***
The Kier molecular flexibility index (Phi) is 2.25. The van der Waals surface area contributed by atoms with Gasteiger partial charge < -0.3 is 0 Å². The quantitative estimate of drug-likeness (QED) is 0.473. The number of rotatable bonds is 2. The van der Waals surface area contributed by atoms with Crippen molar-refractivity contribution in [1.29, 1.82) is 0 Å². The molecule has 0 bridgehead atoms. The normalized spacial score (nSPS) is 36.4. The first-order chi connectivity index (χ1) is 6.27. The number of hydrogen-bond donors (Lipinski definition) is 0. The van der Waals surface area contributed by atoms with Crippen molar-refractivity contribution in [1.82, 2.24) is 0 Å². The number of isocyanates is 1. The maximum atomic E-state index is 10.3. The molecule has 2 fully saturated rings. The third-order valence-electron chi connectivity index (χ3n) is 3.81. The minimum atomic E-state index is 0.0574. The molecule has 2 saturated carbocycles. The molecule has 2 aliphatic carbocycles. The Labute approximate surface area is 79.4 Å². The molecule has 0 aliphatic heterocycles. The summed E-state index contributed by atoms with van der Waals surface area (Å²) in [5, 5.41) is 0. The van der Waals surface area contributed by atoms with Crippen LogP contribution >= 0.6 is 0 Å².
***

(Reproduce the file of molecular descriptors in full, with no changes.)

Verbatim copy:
The Kier molecular flexibility index (Phi) is 2.25. The van der Waals surface area contributed by atoms with Gasteiger partial charge < -0.3 is 0 Å². The quantitative estimate of drug-likeness (QED) is 0.473. The number of rotatable bonds is 2. The van der Waals surface area contributed by atoms with Crippen molar-refractivity contribution in [1.29, 1.82) is 0 Å². The molecule has 0 bridgehead atoms. The normalized spacial score (nSPS) is 36.4. The first-order chi connectivity index (χ1) is 6.27. The number of hydrogen-bond donors (Lipinski definition) is 0. The van der Waals surface area contributed by atoms with Crippen molar-refractivity contribution in [1.82, 2.24) is 0 Å². The number of isocyanates is 1. The maximum atomic E-state index is 10.3. The molecule has 2 fully saturated rings. The third-order valence-electron chi connectivity index (χ3n) is 3.81. The minimum atomic E-state index is 0.0574. The molecule has 2 saturated carbocycles. The molecule has 2 aliphatic carbocycles. The Labute approximate surface area is 79.4 Å². The molecule has 0 aliphatic heterocycles. The summed E-state index contributed by atoms with van der Waals surface area (Å²) in [5, 5.41) is 0. The van der Waals surface area contributed by atoms with Crippen LogP contribution >= 0.6 is 0 Å².